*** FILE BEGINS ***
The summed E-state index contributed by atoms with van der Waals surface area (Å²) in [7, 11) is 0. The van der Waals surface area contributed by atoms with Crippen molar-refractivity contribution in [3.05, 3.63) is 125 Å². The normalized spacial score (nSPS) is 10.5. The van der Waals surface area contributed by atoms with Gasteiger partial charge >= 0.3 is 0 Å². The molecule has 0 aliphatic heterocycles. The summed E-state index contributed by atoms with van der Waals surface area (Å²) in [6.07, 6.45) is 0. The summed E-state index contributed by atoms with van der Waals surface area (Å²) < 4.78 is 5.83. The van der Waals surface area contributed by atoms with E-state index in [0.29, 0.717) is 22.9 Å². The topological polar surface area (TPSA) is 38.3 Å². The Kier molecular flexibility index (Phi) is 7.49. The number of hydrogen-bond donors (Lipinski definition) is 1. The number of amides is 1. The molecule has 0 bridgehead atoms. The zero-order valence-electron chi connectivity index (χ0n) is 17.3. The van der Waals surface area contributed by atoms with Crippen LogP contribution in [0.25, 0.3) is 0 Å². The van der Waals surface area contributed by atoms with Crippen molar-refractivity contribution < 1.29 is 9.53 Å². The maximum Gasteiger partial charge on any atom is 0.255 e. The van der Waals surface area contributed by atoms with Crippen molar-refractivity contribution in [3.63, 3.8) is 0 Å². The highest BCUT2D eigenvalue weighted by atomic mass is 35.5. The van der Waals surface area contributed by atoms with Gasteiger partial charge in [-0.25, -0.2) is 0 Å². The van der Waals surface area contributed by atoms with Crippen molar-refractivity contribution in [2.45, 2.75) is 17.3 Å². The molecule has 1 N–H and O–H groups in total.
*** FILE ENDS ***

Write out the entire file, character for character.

The summed E-state index contributed by atoms with van der Waals surface area (Å²) in [7, 11) is 0. The van der Waals surface area contributed by atoms with Crippen molar-refractivity contribution in [3.05, 3.63) is 125 Å². The normalized spacial score (nSPS) is 10.5. The van der Waals surface area contributed by atoms with Gasteiger partial charge >= 0.3 is 0 Å². The molecule has 0 aliphatic heterocycles. The summed E-state index contributed by atoms with van der Waals surface area (Å²) in [6.07, 6.45) is 0. The summed E-state index contributed by atoms with van der Waals surface area (Å²) < 4.78 is 5.83. The van der Waals surface area contributed by atoms with E-state index in [0.29, 0.717) is 22.9 Å². The topological polar surface area (TPSA) is 38.3 Å². The Kier molecular flexibility index (Phi) is 7.49. The number of hydrogen-bond donors (Lipinski definition) is 1. The number of amides is 1. The molecule has 0 bridgehead atoms. The zero-order valence-electron chi connectivity index (χ0n) is 17.3. The van der Waals surface area contributed by atoms with Crippen LogP contribution in [0.25, 0.3) is 0 Å². The van der Waals surface area contributed by atoms with Crippen molar-refractivity contribution < 1.29 is 9.53 Å². The maximum Gasteiger partial charge on any atom is 0.255 e. The van der Waals surface area contributed by atoms with Crippen molar-refractivity contribution in [3.63, 3.8) is 0 Å². The highest BCUT2D eigenvalue weighted by atomic mass is 35.5. The van der Waals surface area contributed by atoms with Gasteiger partial charge in [-0.25, -0.2) is 0 Å². The van der Waals surface area contributed by atoms with Crippen molar-refractivity contribution in [2.45, 2.75) is 17.3 Å². The molecule has 1 N–H and O–H groups in total.